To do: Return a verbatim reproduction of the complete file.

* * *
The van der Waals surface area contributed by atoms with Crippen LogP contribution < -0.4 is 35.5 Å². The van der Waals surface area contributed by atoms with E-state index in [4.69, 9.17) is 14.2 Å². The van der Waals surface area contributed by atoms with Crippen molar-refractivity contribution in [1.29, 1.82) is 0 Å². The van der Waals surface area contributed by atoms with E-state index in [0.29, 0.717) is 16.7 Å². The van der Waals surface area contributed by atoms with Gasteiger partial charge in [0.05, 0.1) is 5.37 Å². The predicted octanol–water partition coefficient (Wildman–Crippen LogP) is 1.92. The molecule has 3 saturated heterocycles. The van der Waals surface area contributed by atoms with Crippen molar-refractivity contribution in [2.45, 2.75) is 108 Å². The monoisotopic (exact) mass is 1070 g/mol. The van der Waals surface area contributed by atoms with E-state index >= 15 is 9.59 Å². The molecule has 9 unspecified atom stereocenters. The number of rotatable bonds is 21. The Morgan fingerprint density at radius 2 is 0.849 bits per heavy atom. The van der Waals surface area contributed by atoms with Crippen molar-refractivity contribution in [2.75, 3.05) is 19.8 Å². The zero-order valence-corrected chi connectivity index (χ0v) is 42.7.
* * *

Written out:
The van der Waals surface area contributed by atoms with Crippen LogP contribution < -0.4 is 35.5 Å². The van der Waals surface area contributed by atoms with E-state index in [4.69, 9.17) is 14.2 Å². The van der Waals surface area contributed by atoms with Crippen molar-refractivity contribution in [1.29, 1.82) is 0 Å². The van der Waals surface area contributed by atoms with E-state index in [0.29, 0.717) is 16.7 Å². The van der Waals surface area contributed by atoms with Gasteiger partial charge in [0.05, 0.1) is 5.37 Å². The predicted octanol–water partition coefficient (Wildman–Crippen LogP) is 1.92. The molecule has 3 saturated heterocycles. The van der Waals surface area contributed by atoms with Crippen molar-refractivity contribution in [2.45, 2.75) is 108 Å². The monoisotopic (exact) mass is 1070 g/mol. The van der Waals surface area contributed by atoms with E-state index >= 15 is 9.59 Å². The molecule has 9 unspecified atom stereocenters. The number of rotatable bonds is 21. The Morgan fingerprint density at radius 2 is 0.849 bits per heavy atom. The van der Waals surface area contributed by atoms with Crippen molar-refractivity contribution in [2.75, 3.05) is 19.8 Å². The zero-order valence-corrected chi connectivity index (χ0v) is 42.7.